BOSS is a brand name of the Roland Corporation, a Japanese manufacturer of musical equipment founded in 1972. In the U.S., Roland is headquartered in Los Angeles, California.
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Boss’ free tuner app looks just like the TU-3, but don’t throw away your pedal yet .
Boss’ entry-level clip-on is a high-quality, rugged, no-frills tuner, with respectable ±1.0 cent detection accuracy.
The TU-10 offers some nice features in this sturdy clip-on tuner, including calibration and transposition capabilities, along with Boss’ popular “Accu-Pitch” feature.
For those looking for a well-made, compact handheld tuner with an analog needle gauge, Boss’ TU-12EX is a solid, if rather pricey, choice.
The legendary Boss TU-2 is the first great pedal guitar tuner — an almost indestructible piece of engineering matched with the Boss’s fabled buffer circuit. And while its ±3.0 cent accuracy represented the state-of-the-art in 1998, you’ll probably want a more accurate tuner.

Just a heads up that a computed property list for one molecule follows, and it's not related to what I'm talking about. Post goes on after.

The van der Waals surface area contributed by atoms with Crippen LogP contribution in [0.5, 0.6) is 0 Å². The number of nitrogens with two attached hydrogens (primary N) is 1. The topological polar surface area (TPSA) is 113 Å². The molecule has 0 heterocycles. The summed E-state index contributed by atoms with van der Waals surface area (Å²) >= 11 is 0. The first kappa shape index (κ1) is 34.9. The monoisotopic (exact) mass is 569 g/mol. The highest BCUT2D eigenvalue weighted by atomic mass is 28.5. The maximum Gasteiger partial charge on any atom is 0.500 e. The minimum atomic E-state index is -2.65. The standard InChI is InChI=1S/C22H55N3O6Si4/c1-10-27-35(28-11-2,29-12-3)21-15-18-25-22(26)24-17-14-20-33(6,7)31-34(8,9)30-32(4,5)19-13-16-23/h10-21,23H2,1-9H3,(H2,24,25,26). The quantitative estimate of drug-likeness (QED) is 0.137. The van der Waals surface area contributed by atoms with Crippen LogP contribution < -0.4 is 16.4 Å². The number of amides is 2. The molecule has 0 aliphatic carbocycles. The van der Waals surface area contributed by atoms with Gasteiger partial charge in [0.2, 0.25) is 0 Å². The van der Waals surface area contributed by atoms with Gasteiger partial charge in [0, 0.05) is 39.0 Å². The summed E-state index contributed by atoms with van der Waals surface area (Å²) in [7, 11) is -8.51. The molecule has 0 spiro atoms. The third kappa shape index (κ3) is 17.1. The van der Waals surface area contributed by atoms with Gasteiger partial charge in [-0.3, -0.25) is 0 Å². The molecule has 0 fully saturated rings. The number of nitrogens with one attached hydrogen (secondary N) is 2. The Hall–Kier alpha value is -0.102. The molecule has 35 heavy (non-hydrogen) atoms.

The TU-3 offers improved detection accuracy over the TU-2 (±-1.0 cent vs. ±3.0 cents), a higher-resolution display, high-brightness mode, and additional transposition and calibration options. Form, materials and build quality are exactly the same.
The TU-30 is Boss’ compact successor to the popular (and discontinued) TU-80, offering solid specs and numerous features including a built-in mic, metronome and beeping “Accu-Pitch” function. It lacks, however, an output jack.
The compact Boss TU-3s offers the same specs (and some of the same functionality) as the full-sized TU-3 in a compact, always-on version, but the lack of mute functionality may be a deal-killer for some.